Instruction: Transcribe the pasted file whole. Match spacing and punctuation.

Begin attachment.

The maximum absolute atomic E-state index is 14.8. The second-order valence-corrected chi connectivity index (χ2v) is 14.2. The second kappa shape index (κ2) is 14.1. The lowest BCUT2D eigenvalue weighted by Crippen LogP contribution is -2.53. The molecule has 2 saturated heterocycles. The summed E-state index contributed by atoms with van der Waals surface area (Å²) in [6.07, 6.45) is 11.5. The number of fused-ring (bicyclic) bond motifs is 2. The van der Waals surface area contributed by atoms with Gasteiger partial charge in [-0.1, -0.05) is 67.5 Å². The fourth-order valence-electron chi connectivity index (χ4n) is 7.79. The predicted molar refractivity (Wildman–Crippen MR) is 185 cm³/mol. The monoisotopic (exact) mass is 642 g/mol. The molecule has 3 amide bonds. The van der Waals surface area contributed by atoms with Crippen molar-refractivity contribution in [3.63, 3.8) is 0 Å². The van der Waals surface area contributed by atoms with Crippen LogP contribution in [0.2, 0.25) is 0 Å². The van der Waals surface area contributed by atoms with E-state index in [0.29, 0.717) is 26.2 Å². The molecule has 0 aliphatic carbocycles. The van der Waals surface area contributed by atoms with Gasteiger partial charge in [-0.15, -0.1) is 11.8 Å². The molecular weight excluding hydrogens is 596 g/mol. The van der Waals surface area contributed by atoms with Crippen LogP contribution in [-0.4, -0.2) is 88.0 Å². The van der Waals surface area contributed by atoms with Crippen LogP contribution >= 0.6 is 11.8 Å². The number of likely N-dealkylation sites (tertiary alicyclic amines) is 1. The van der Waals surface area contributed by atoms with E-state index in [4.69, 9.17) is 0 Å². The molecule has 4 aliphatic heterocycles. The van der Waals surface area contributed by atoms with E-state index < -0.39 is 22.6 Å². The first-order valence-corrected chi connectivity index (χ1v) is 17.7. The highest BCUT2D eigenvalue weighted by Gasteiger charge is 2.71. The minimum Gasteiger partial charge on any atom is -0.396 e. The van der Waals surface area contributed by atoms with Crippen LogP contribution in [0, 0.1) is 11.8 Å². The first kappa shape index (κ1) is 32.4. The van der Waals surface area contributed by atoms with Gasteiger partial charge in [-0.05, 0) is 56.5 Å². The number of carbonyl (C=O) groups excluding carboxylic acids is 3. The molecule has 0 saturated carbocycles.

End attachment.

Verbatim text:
The maximum absolute atomic E-state index is 14.8. The second-order valence-corrected chi connectivity index (χ2v) is 14.2. The second kappa shape index (κ2) is 14.1. The lowest BCUT2D eigenvalue weighted by Crippen LogP contribution is -2.53. The molecule has 2 saturated heterocycles. The summed E-state index contributed by atoms with van der Waals surface area (Å²) in [6.07, 6.45) is 11.5. The number of fused-ring (bicyclic) bond motifs is 2. The van der Waals surface area contributed by atoms with Gasteiger partial charge in [-0.1, -0.05) is 67.5 Å². The fourth-order valence-electron chi connectivity index (χ4n) is 7.79. The predicted molar refractivity (Wildman–Crippen MR) is 185 cm³/mol. The monoisotopic (exact) mass is 642 g/mol. The molecule has 3 amide bonds. The van der Waals surface area contributed by atoms with Crippen molar-refractivity contribution in [3.63, 3.8) is 0 Å². The van der Waals surface area contributed by atoms with Crippen LogP contribution in [0.2, 0.25) is 0 Å². The van der Waals surface area contributed by atoms with E-state index in [0.29, 0.717) is 26.2 Å². The molecule has 0 aliphatic carbocycles. The van der Waals surface area contributed by atoms with Gasteiger partial charge in [-0.15, -0.1) is 11.8 Å². The molecular weight excluding hydrogens is 596 g/mol. The van der Waals surface area contributed by atoms with Crippen LogP contribution in [-0.4, -0.2) is 88.0 Å². The van der Waals surface area contributed by atoms with Crippen LogP contribution >= 0.6 is 11.8 Å². The number of likely N-dealkylation sites (tertiary alicyclic amines) is 1. The van der Waals surface area contributed by atoms with E-state index in [4.69, 9.17) is 0 Å². The molecule has 4 aliphatic heterocycles. The van der Waals surface area contributed by atoms with E-state index < -0.39 is 22.6 Å². The first-order valence-corrected chi connectivity index (χ1v) is 17.7. The highest BCUT2D eigenvalue weighted by Gasteiger charge is 2.71. The minimum Gasteiger partial charge on any atom is -0.396 e. The van der Waals surface area contributed by atoms with Crippen LogP contribution in [0, 0.1) is 11.8 Å². The first kappa shape index (κ1) is 32.4. The van der Waals surface area contributed by atoms with Gasteiger partial charge in [-0.05, 0) is 56.5 Å². The number of carbonyl (C=O) groups excluding carboxylic acids is 3. The molecule has 0 saturated carbocycles.